[0092] The above-described drug therapies are well known to those of ordinary skill in the art and are administered by modes known to those of skill in the art. The drug therapies are administered in amounts which are effective to achieve the physiological goals in combination with the isolated HMG CoA reductase inhibitors of the invention. For example, angiogenic growth factors may be administered as a protein or as a nucleic acid encoding for an angiogenic protein. Preferred angiogenic proteins are those angiogenic proteins which are secreted. Non-secreted angiogenic factor molecules may be engineered so as to contain a secretory signal sequence leading to export of the protein from the cell after production within the cell. Methods for production of a nucleic acid construct containing a gene for an angiogenic growth factor linked to a secretory sequence are well known to those skilled in the art.

[0093] An isolated HMG CoA reductase inhibitor may be administered alone or in combination with the above-described drug therapies as part of a pharmaceutical composition. Such a pharmaceutical composition may include the isolated HMG CoA reductase inhibitors in combination with any standard physiologically and/or pharmaceutically acceptable carriers which are known in the art. The compositions should be sterile and contain a therapeutically effective amount of the isolated HMG CoA reductase inhibitors in a unit of weight or volume suitable for administration to a patient. The term “pharmaceutically-acceptable carrier” as used herein means one or more compatible solid or liquid filler, diluents or encapsulating substances which are suitable for administration into a human or other animal. The term “carrier” denotes an organic or inorganic ingredient, natural or synthetic, with which the active ingredient is combined to facilitate the application. The components of the pharmaceutical compositions also are capable of being co-mingled with the molecules of the present invention, and with each other, in a manner such that there is no interaction which would substantially impair the desired pharmaceutical efficacy. Pharmaceutically acceptable further means a non-toxic material that is compatible with a biological system such as a cell, cell culture, tissue, or organism. The characteristics of the carrier will depend on the route of administration. Physiologically and pharmaceutically acceptable carriers include diluents, fillers, salts, buffers, stabilizers, solubilizers, and other materials which are well known in the art.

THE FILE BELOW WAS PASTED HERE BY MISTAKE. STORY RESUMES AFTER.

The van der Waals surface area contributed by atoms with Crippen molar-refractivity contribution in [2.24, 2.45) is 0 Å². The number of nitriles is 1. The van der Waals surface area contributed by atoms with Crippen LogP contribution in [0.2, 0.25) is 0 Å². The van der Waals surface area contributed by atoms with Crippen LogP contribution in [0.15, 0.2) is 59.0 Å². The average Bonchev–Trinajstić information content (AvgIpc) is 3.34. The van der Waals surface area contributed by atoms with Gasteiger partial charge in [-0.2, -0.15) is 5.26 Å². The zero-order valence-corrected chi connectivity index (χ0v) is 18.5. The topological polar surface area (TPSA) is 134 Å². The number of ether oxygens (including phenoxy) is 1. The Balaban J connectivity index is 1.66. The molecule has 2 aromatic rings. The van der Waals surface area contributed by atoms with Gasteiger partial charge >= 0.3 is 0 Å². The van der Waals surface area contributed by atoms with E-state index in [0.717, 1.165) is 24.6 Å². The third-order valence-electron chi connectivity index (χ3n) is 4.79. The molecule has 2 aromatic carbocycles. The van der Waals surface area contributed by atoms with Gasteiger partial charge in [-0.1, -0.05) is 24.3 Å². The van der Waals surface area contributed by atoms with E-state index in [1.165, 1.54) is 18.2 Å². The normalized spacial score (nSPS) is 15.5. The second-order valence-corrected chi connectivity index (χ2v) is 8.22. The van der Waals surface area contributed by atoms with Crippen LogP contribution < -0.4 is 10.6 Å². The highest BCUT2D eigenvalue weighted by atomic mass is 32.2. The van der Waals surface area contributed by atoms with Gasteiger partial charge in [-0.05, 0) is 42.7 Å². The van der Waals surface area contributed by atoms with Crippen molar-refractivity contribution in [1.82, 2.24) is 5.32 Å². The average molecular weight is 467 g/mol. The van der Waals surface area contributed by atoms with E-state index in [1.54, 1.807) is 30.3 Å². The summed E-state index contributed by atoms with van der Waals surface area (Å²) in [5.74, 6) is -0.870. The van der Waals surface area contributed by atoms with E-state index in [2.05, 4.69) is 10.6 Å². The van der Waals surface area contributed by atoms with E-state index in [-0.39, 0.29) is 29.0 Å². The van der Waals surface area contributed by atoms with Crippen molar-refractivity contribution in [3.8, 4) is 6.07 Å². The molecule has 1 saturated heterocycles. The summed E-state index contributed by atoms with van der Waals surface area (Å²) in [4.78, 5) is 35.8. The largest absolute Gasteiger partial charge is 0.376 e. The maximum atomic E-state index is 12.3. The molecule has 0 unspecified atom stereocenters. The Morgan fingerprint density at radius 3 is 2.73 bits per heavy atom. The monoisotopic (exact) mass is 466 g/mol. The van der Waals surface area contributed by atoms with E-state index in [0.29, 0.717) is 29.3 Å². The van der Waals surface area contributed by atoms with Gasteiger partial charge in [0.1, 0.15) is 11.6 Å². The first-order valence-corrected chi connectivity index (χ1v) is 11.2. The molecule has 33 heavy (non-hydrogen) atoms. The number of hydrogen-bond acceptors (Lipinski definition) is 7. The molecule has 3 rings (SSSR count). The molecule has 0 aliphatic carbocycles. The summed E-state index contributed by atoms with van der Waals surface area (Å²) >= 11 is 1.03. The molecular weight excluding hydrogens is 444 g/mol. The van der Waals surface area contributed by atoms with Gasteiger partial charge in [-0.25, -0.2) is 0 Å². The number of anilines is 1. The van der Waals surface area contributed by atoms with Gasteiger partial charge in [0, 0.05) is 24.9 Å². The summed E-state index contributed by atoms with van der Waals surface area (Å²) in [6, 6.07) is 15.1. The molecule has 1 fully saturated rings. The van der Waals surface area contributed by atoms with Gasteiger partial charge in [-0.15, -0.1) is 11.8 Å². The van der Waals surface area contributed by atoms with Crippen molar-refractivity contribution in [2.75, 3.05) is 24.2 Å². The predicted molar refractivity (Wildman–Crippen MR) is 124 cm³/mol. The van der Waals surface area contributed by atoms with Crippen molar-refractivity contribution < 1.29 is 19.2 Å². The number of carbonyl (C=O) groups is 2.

[0094] Compositions suitable for parenteral administration conveniently comprise a sterile aqueous preparation of the HMG CoA reductase inhibitors, which is preferably isotonic with the blood of the recipient. This aqueous preparation may be formulated according to known methods using suitable dispersing or wetting agents and suspending agents. The sterile injectable preparation also may be a sterile injectable solution or suspension in a non-toxic parenterally-acceptable diluent or solvent, for example, as a solution in 1,3-butane diol. Among the acceptable vehicles and solvents that may be employed are water, Ringer's solution, and isotonic sodium chloride solution. In addition, sterile, fixed oils are conventionally employed as a solvent or suspending medium. For this purpose, any bland fixed oil may be employed including synthetic mono- or di-glycerides. In addition, fatty acids such as oleic acid may be used in the preparation of injectables. Carrier formulations suitable for oral, subcutaneous, intravenous, intramuscular, etc. administrations can be found in Remington's Pharmaceutical Sciences, Mack Publishing Co., Easton, Pa.

[0095] Each of the documents identified herein is incorporated in its entirety herein by reference.